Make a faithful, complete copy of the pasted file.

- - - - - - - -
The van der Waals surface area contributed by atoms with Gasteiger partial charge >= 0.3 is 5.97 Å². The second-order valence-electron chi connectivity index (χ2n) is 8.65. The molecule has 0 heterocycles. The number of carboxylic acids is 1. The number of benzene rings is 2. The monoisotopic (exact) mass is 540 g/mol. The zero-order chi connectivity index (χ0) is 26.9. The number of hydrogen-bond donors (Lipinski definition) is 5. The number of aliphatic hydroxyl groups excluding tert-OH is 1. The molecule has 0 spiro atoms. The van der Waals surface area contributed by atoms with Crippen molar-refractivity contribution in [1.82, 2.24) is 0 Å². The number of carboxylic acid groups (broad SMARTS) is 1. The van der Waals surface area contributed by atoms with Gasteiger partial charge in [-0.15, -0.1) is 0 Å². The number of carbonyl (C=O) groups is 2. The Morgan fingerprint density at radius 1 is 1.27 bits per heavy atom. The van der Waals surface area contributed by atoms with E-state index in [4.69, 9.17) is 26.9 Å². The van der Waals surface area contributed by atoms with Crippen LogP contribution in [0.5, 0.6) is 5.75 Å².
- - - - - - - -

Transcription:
The van der Waals surface area contributed by atoms with Gasteiger partial charge >= 0.3 is 5.97 Å². The second-order valence-electron chi connectivity index (χ2n) is 8.65. The molecule has 0 heterocycles. The number of carboxylic acids is 1. The number of benzene rings is 2. The monoisotopic (exact) mass is 540 g/mol. The zero-order chi connectivity index (χ0) is 26.9. The number of hydrogen-bond donors (Lipinski definition) is 5. The number of aliphatic hydroxyl groups excluding tert-OH is 1. The molecule has 0 spiro atoms. The van der Waals surface area contributed by atoms with Crippen molar-refractivity contribution in [1.82, 2.24) is 0 Å². The number of carboxylic acid groups (broad SMARTS) is 1. The van der Waals surface area contributed by atoms with Gasteiger partial charge in [-0.15, -0.1) is 0 Å². The number of carbonyl (C=O) groups is 2. The Morgan fingerprint density at radius 1 is 1.27 bits per heavy atom. The van der Waals surface area contributed by atoms with E-state index in [4.69, 9.17) is 26.9 Å². The van der Waals surface area contributed by atoms with Crippen LogP contribution in [0.5, 0.6) is 5.75 Å².